The Yosemite bear management team places signs where a vehicle-bear collision has occurred in the park to educate drivers to slow down. / Photo courtesy National Park Service

More than 300 vehicle-bear collisions have occurred along Yosemite’s roadways since 1995

Park officials began the "Red Bear Dead Bear" initiative in 1995, placing signs where bears have been hit by cars in an effort to raise awareness. Yosemite researchers estimate about 10 percent of the bears in the park are hit by vehicles each year.

In 2017, the park recorded 23 bears hit by cars. Four died as a result, though rangers suspect a larger number succumbed to injuries. So far in 2018, three bears have been hit by cars, according to a park wildlife biologist.

In 2000, the Park Service started a bear conservancy campaign called "Keep Bears Wild." The organization fits bears with GPS collars to track each one’s location to help reduce bear-car collisions.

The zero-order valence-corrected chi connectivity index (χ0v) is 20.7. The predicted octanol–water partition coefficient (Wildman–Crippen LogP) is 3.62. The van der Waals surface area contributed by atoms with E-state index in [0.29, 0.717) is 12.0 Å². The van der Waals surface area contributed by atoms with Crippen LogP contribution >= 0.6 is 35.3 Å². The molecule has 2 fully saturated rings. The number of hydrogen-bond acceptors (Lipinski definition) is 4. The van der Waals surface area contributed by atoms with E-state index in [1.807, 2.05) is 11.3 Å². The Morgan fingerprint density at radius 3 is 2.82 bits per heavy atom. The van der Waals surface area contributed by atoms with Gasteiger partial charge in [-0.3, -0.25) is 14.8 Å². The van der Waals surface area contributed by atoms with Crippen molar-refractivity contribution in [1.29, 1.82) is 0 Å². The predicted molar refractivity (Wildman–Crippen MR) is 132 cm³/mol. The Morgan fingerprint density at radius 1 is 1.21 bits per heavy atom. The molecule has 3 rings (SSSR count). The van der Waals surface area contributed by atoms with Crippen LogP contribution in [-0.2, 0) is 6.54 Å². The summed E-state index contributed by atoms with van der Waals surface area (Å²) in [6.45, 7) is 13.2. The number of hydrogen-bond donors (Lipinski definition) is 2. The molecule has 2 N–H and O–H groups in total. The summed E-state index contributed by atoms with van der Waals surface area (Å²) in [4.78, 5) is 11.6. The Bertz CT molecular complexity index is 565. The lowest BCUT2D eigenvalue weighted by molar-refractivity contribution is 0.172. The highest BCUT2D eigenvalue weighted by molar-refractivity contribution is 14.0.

The Sierra Nevada yellow-legged frog. / Photo courtesy National Park Service

Approximately 40 species within Yosemite have a special status

Animal species protected by California include the bald eagle and the grey owl. Three endangered species — the grizzly bear, California red-legged frog, and foothill yellow-legged frog — are believed to have been displaced from the park within recent years.

The Yosemite cave pseudoscorpion became an official species in 2010. Photo by Jean K. Krejca

A new species uncovered at Yosemite

Yosemite is home to a newly-discovered species officials say doesn’t exist anywhere else in the world. In 2010, research biologists and park staffers recognized a new species of pseudoscorpion, called the Yosemite Cave Pseudoscorpion. The insects are the length of a fingernail and resemble a scorpion but do not have a stinger or tail.

The limited series podcast YosemiteLand airs new episodes every Monday. Subscribe on Apple Podcasts or wherever you get your podcasts.

UPDATE: This article was updated with information about Yosemite Valley's scheduled reopening, which was set for 9 a.m. on Aug. 14. Updated information is on the park’s website at www.nps.gov/yose